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Creusot, Le(lə krözō`), city (1990 pop. 29,230), Saône-et-Loire dept., E central France, in Burgundy. Situated in a former coal-mining region, it is the site of the historic Schneider iron and steel mills and munitions factories (founded 1837). A Le Creusot economic development museum is in the former Schneider residence, Château de la Verrerie. Diversification has led to the establishment of textile, electronics, and high-energy-applications industries.
a city in central France, in the department of Saône-et-Loire, on the northeastern edge of the Massif Central. Population, 34,000 (1968). Production center of special steels and the machine-building and defense industries. Coal is mined nearby.
Le Creusot sprang up in the late 18th century at a coal-mining site. The first industrial enterprises were created in 1774. In 1782 pig iron was smelted with coke for the first time in France in Le Creusot. The defense industry developed in 1782. In 1836 the enterprises were taken over by the brothers Adolph and Eugene Schneider, who founded the stock-holding firm Schneider and Company.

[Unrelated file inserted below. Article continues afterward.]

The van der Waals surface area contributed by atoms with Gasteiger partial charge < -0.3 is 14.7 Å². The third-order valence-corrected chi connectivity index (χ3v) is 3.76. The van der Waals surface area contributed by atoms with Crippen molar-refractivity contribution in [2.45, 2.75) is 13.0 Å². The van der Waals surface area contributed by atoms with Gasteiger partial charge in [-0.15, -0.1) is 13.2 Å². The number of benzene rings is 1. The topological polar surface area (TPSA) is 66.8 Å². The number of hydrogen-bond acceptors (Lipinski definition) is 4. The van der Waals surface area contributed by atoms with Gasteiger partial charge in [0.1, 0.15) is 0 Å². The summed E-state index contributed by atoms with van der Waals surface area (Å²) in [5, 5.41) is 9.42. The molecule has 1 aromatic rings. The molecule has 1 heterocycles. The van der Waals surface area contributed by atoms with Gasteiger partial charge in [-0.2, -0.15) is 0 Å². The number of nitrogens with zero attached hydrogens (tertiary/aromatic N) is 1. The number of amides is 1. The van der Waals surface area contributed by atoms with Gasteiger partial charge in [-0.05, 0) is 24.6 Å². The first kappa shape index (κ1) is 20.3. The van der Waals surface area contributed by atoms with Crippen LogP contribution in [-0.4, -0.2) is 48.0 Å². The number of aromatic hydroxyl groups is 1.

Machine-building and the production of special steels developed in the city in the mid-19th century. In January and March 1870 there were mass strikes in Le Creusot of metalworkers and miners, against whom troops were deployed. In a plebiscite of May 1870 the majority of voters cast ballots against the constitution of Napoleon III. From Sept. 4, 1870, to May 28, 1871, Le Creusot had municipal autonomy, and J. B. Dumay, a worker, was the city’s mayor. On Mar. 26, 1871, the Commune was proclaimed in Le Creusot, but by March 27 it was crushed by government troops.
In the 20th century, Le Creusot has been one of the centers of the democratic movement in France. During World War II, underground Resistance organizations were active in Le Creusot, and the city suffered from bombings.